And none of this is intended as a celebration of the transformation I’ve made. If you were to comb through my columns on this website right now, I’m willing to bet that it wouldn’t be long before you came to a place where I’ve overlooked an obvious counter-argument, mischaracterized the position of another writer or scoffed off an idea that deserved greater attention (An example that comes to mind includes a flippant reference I made to the idea of “structural violence” in a column I wrote a few months ago). In other words, I have not been perfect about all of this. I have not even been as good as I would like to have been. But part of my goal in writing these columns has been to inspire readers to look at familiar issues in not-so-familiar ways, and here, in my final column, I’d like to extend that lesson to the way we see ourselves, as writers, readers and thinkers. Because a good rule of thumb, I’ve discovered, is that no matter how open-minded you think you are, you’re probably over-estimating (And the smarter you are, the worse it probably is?.
In Daniel Ellsberg’s 2002 memoir “Secrets,” which details the former military analyst’s experience in leaking the Pentagon Papers during the early 1970s, there is a passage that discusses a meeting that took place between Ellsberg and Henry Kissinger in 1968. Ellsberg explains to Kissinger, as the latter is being cleared to begin receiving classified information, that the way that he learns, interprets information and interacts with others is about to change forever. “First, you’ll feel exhilarated,” Ellsberg explains. “Almost as fast, you will feel like a fool...then...you’ll be aware only of the fact that you have it and that most others don’t...and that all those other people are fools.”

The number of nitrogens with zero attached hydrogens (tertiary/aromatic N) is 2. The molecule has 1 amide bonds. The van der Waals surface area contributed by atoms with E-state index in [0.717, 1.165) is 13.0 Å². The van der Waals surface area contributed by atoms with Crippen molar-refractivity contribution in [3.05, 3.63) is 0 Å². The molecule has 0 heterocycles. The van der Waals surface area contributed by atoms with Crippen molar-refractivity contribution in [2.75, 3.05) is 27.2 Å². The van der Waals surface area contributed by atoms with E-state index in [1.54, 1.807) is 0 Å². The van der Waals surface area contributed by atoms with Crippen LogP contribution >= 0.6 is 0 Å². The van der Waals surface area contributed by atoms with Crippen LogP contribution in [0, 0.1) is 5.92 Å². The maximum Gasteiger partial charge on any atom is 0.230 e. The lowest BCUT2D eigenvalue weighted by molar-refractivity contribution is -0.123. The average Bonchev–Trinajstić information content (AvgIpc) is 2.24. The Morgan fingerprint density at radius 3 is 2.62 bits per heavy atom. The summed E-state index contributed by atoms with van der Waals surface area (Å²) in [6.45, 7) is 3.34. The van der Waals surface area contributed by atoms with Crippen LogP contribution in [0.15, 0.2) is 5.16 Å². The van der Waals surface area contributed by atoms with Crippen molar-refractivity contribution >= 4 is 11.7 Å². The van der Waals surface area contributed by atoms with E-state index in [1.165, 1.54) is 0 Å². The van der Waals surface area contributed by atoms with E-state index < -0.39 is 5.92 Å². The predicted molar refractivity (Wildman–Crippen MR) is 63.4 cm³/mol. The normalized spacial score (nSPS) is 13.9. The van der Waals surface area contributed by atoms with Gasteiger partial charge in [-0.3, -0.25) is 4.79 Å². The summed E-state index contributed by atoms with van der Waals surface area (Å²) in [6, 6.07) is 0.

At this point Ellsberg issues a warning to the informed. “You’ll become something of a moron,” he concludes. “You’ll become incapable of learning from most people in the world, no matter how much experience they may have in their particular area that may be much greater than yours.” He may have been speaking to Henry Kissinger about classified information, but Ellsberg’s words apply equally well to the pursuit of truth and knowledge by any writer, thinker or wonderer. Every newly discovered book, body of work and school of thought can seem like an open window, and oftentimes they are. But the draft of an open window makes it easier for doors to swing shut elsewhere, and one of the dangers of accumulating knowledge is that we can lose sight of how much we still do not know.
It reminds me of the opening passages of another book, Nassim Nicholas Taleb’s “The Black Swan.” Taleb sets the stage for his exploration into the world of risk, uncertainty and randomness with a discussion of the library of Italian writer Umberto Eco. Although most visitors look upon Eco’s 30,000 books and ask him how many of them he’s read, Taleb explains, the value in having a library at all comes from filling it with volumes of the things you have yet to read. He refers to such a vast collection of unread books as an “anti-library,” and to its owner as an “anti-scholar.” “People don’t walk around with anti-resumes telling you what they have not studied or experienced,” he quips, “but it would be nice if they did.”
Indeed, it would. Seeing as they don’t, however, there are at least two things you can try to do in your ever-expanding search for knowledge. The first of these is to always keep in mind that, even if you can’t see it, every writer you read and speaker you hear hides some lengthy anti-resume, so engage with them all but interpret their ideas accordingly. The second is to keep in mind that so do you. Be aware of your anti-resume, and keep it at least within arm’s reach whenever you sit down to read, speak or write.
Chris Bassil, Trinity ’12, is currently working in Boston, Mass. This is his final column.